Banks caught in storm as Ukraine tensions rise
By Megan Davies
MOSCOW (Reuters) - Bankers scrambled to assess possible damage to corporate deals and tried to calm customers on Monday after Russia's military intervention in Ukraine unnerved financial markets and hit bank shares in Russia and across Europe.
Both local and foreign banks are likely to be affected if Ukraine's currency the hryvnia continues to fall, loans are not repaid or the country defaults on its sovereign debt even though Ukraine's central bank has imposed limits on the amount depositors can withdraw and is ready to provide liquidity.
"Every banker in Ukraine is trying to calm their clients and to feel safe, that's their job," Mykola Chumak, chief executive of Kiev-based private banking advisory firm IDNT, said.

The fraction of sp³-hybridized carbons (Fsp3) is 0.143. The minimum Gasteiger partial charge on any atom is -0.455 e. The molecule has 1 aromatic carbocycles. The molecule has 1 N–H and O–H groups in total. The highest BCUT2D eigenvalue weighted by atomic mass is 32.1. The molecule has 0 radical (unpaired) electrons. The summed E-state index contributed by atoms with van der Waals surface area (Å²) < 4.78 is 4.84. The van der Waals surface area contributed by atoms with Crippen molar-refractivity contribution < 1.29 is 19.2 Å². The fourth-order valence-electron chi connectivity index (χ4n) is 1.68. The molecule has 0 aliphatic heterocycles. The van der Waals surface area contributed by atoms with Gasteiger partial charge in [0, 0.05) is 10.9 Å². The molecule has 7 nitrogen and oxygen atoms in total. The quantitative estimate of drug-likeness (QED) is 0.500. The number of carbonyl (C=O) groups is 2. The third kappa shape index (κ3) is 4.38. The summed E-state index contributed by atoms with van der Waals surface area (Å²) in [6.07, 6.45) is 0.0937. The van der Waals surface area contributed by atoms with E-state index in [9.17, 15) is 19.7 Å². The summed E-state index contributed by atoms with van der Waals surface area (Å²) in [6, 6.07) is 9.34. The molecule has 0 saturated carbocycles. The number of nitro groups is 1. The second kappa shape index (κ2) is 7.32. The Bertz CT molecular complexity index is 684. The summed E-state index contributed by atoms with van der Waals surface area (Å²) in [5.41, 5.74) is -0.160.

"All the clients have got questions about currency rates and portfolios and they all want to look into the eyes of their banker and ask the questions directly."
Russian's Sberbank (SBER.MM: Quote), which had temporarily suspended lending in Ukraine, said it would start lending again when the financial situation there improved.
The bank said it had a strong level of liquidity in Ukraine with 1.7 billion hryvnia available and an unused line of support from its main bank of $750 million.
Shares in Sberbank and VTB (VTBR.MM: Quote), which both have assets in the country, fell 17 percent and 15 percent respectively, a heavier fall than the wider Russian stock indexes .MCX .IRTS.
"Banks tend to reflect investor sentiment to Russia more than any other stock so they are being used as a proxy," Chris Weafer, partner at advisory Macro Advisory, said of the falls in VTB and Sberbank's shares. Continued...